We urge Vietnam to allow the Khmer-Krom children to freely study their language in public school from the kindergarten. Khmer language should be recognized as an official language in Kampuchea-Krom. All applications including forms, signs and legal documents should be written in both Khmer and Vietnamese.
Article 32
Living in poverty, the Khmer-Krom children have to look for works at the age that they should enjoy going to school as the Vietnamese children. Most of the jobs are in the big cities. The Khmer-Krom children have to leave behind their beloved family and friends in their village to look for works in the cities. Because of lacking in education and skills, the Khmer-Krom children could not find work in factories. They usually end up working as waiters, waitresses, cleaners at the Vietnamese restaurants or as servants in the Vietnamese families with the low pay.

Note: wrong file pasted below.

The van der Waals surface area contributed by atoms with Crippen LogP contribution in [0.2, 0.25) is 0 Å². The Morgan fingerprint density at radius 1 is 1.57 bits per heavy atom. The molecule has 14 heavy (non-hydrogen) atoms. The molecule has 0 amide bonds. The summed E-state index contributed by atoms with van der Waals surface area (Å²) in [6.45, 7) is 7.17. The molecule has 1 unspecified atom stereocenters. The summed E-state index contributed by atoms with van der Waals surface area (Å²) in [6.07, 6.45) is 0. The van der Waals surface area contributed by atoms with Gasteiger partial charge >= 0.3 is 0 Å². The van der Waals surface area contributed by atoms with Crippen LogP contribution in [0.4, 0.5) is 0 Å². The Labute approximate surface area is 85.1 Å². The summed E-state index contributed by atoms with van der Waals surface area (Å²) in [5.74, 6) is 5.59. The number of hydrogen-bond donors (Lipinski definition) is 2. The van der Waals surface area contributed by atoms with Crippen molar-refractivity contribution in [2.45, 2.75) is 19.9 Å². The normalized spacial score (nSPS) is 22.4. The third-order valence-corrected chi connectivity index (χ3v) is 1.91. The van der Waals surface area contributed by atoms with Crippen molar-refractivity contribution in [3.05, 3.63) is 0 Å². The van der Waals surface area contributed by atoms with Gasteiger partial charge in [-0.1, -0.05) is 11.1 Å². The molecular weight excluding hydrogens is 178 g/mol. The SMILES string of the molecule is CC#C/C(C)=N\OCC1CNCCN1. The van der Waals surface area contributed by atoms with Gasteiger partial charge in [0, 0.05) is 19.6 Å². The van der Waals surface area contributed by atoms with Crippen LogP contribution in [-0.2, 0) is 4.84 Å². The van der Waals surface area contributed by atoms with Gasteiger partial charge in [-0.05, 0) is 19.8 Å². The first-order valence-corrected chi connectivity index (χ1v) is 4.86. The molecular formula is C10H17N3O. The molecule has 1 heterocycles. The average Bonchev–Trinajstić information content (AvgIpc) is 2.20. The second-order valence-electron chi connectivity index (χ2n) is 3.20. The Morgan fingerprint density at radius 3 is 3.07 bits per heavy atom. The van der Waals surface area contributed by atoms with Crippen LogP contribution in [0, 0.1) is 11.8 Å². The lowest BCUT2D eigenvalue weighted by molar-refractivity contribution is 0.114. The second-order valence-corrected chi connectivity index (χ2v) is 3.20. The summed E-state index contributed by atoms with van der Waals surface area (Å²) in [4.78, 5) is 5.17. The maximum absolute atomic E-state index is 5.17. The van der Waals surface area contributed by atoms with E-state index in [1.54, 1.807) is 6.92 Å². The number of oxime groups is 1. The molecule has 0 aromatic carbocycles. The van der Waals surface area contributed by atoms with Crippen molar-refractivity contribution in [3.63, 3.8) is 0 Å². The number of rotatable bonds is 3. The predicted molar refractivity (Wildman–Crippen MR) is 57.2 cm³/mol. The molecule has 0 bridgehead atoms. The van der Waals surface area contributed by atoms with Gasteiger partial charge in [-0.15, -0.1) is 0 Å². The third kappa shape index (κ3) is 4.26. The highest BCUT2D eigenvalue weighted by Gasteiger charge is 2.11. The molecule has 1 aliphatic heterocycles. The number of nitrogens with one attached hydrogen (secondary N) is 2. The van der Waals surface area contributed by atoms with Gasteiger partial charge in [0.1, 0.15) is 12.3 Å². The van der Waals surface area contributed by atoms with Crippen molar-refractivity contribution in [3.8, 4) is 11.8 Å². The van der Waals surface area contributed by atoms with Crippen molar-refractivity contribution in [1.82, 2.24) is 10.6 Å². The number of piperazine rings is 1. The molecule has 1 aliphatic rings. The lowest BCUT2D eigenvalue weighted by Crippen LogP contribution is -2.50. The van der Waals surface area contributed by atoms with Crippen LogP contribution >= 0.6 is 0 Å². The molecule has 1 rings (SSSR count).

Some of the Vietnamese factories look for cheap labors and even hire the Khmer-Krom children who are not legally old enough (eighteen years old) to do the work that the normal Vietnamese works do not want to do because it pays cheap and long hours.
We urge Vietnam to have a legal system to protect the Khmer-Krom children who are entering the workforces too early and stop the exploiting the Khmer-Krom children.
We urge Vietnam to provide technical schools to train the Khmer-Krom children basic skills to help them looking for jobs.
Article 34 & 35